Mickael Pietrus has been another reclamation project. Known as an athletic defender when he was drafted No. 11 by the Warriors in 2003, the 6'6" French swingman had the bad luck of playing for Don Nelson, who neither valued defense nor trusted Pietrus's jumper. Pietrus signed with Orlando last summer, and he overcame injuries to his right thumb, right wrist and right knee to scorch Cleveland by shooting 47.2% from long distance—he personally outscored the Cavs bench, 13.8 points to 11.0—while hectoring James for significant stretches. "With the Warriors that was the first time in my life that I really didn't enjoy basketball," says Pietrus in his lyrical French accent. "When I came here they always show me love, and so I want to give that love back."

• Orlando's not a soft team that mindlessly bombs away and doesn't play D. Ranked second in the league with 10.0 three-pointers per game this season, the Magic shredded a respected Cleveland defense that's geared to keep points out of the paint. But it's important to note that the three-jacking is a means as well as an end: Orlando players spot up around the arc to create space inside for Howard, who provides a post presence that is mandatory for a championship team.

This season the Magic ranked No. 6 in scoring defense, No. 3 in field goal defense, No. 2 in three-point defense, No. 1 in defensive rebounding, and they had the Defensive Player of the Year in Howard. This is a team of skilled scorers who are pushed to defend by the constant scolding (to put it nicely) of Van Gundy, a longtime Heat assistant who, like his younger brother Jeff, is a graduate of the Pat Riley school of relentless defense.

• The coach screams too much ... but that's O.K. Van Gundy worries about permanent damage to his throat. "You're supposed to speak from down," he says as he presses his expansive chest, "and I don't. I'm just speaking out of my throat." But less important to his players than the volume of his delivery is the content. "You've got to get past the yelling and listen to the message," says point guard Rafer Alston, whose acquisition in a three-team deal minutes before the February trading deadline enabled Orlando to weather the loss of Nelson. Alston is expert in the Van Gundy method, having played previously for Stan at Miami and Jeff at Houston. "The only [problem] that a lot of us have with Stan is we may take it in a way that he's [criticizing] our character towards the game, our approach, our manhood," says Alston. "Him and Jeff, they're the two coaches I've allowed to say a lot of things to me. And the reason is, I understand the amount of work they put into their job, how much it means to them and how much they care. They can cross the line with me because I know exactly where they're coming from."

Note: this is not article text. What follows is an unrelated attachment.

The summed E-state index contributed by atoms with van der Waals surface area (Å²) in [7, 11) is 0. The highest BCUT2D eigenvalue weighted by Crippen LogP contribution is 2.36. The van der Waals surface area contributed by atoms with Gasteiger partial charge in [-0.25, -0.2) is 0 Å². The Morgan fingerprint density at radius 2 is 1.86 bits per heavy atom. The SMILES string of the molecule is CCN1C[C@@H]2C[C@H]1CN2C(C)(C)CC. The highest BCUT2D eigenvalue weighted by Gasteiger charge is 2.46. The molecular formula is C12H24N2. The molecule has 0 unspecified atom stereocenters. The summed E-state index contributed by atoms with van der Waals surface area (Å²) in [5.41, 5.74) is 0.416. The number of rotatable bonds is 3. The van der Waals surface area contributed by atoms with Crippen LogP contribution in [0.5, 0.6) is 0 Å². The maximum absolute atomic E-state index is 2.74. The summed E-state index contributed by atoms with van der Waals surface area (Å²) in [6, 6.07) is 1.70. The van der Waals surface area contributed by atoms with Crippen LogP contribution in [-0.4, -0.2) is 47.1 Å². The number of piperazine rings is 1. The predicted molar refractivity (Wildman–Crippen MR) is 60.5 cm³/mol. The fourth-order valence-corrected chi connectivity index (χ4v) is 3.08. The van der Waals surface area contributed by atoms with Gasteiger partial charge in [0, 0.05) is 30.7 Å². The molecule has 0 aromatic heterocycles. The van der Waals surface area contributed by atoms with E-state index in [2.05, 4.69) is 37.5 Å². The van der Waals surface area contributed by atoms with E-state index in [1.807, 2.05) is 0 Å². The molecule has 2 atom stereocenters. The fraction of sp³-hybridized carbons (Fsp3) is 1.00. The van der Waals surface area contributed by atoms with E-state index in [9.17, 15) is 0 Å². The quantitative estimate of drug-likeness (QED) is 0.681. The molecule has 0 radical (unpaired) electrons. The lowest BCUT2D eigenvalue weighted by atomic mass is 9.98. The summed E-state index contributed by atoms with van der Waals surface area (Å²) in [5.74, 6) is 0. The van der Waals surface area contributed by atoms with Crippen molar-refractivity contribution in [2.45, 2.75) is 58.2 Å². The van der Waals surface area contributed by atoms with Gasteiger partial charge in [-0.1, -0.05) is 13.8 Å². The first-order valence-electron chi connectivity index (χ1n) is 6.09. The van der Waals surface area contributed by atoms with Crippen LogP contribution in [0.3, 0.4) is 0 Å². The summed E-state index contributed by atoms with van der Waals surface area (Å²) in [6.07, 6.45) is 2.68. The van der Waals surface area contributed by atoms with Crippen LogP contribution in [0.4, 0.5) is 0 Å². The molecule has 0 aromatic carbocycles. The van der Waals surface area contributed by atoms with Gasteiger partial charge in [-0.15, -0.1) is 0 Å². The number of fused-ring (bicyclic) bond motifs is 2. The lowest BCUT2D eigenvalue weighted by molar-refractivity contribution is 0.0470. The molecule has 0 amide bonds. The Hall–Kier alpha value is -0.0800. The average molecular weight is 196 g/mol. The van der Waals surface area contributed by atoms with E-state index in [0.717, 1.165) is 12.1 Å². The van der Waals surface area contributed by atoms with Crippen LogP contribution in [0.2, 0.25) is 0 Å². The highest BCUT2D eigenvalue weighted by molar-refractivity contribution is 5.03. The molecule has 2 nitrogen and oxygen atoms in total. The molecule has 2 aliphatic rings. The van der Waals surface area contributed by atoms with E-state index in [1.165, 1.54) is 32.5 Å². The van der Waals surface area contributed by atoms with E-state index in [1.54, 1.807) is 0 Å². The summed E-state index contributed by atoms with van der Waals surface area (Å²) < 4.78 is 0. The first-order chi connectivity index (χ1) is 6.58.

As the horn sounded to launch the second half of Game 6, Howard remained locked into his preshot routine at the free throw line: a spin of the ball, two dribbles, another dribble and the release. The Cavaliers returned to the court, and he paid them no mind until Cleveland center Lorenzen Wright, inactive and dressed in a gray suit, looking to upset Howard's rhythm, reached up through the cylinder to try to swat a free throw away; the ball tumbled back through the rim anyway. Wright tried to approach the free throw line for a chat, but Howard coldly shook his head, and Wright retreated to his bench.

Almost every second-guessed move the Magic has made over the last two years has been aimed at bringing out the best in Howard. Yet Orlando might not have made it to these Finals if not for a statement made by Howard himself. After a crushing Game 5 loss in the conference semifinals in Boston that dumped the Magic in a 3--2 hole, Howard publicly demanded a greater role in crunch time. "You've got a dominant player. Let him be dominant," said Howard after being limited to 10 shots in 37 minutes. "I have to get the ball."

Given the existing misgivings about the Magic, Howard's criticism of his coach in the heat of the playoffs seemed to be an omen of impending doom. Yet the truth, like so much else about this team, was the opposite of what it seemed. In fact, the outburst was a sign of hope. It was the long-awaited signal that Howard was ready to lead.

That night Smith and Van Gundy met until 5 a.m. to discuss how to deal with Howard's outburst, and four hours later they held a team meeting to clear the air. Since then the responsibility has been Howard's to make good on his demand. He was the one calling for the ball in the clutch—what was he going to do with it? Since then Howard has averaged a breakout 23.8 points (3.8 more than he had been scoring previously in the playoffs) while driving the Magic to wins in six of eight games against the top two teams in the East. In the last four games he hit 71.9% of his free throws (an upgrade from his 59.4% rate during the season), which has enabled his teammates to play through him down the stretch.

Will his play carry over into the Finals? Similar to the dynamic of its series against LeBron, the Magic won both of its regular-season games against the Lakers while absorbing big performances from Bryant. Nelson played a major role in those victories, but maybe Howard is prepared to finish what his injured teammate started, to deliver on his own gargantuan promise, and with the trophy in hand dispel the naysaying about his team, once and for all.

How did so many fail to notice the championship potential that now seems so obvious?

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Photograph by BOB ROSATO

ALL NIGHT STRONG As Howard threw down 40 points in the series clincher against Cleveland, James saw his season come to an end.


Photographs by BOB ROSATO

FREE AT LAST Liberated from Golden State, Pietrus has unleashed a lethal blend of threes and D.


Photograph by BOB ROSATO

DRIVER'S EDGE Turkoglu began to play more aggressively when his ball handling duties increased.


Photographs by BOB ROSATO

TIMING PATTERN Lewis, often deferential on offense, still shoots without fear when the game is on the line.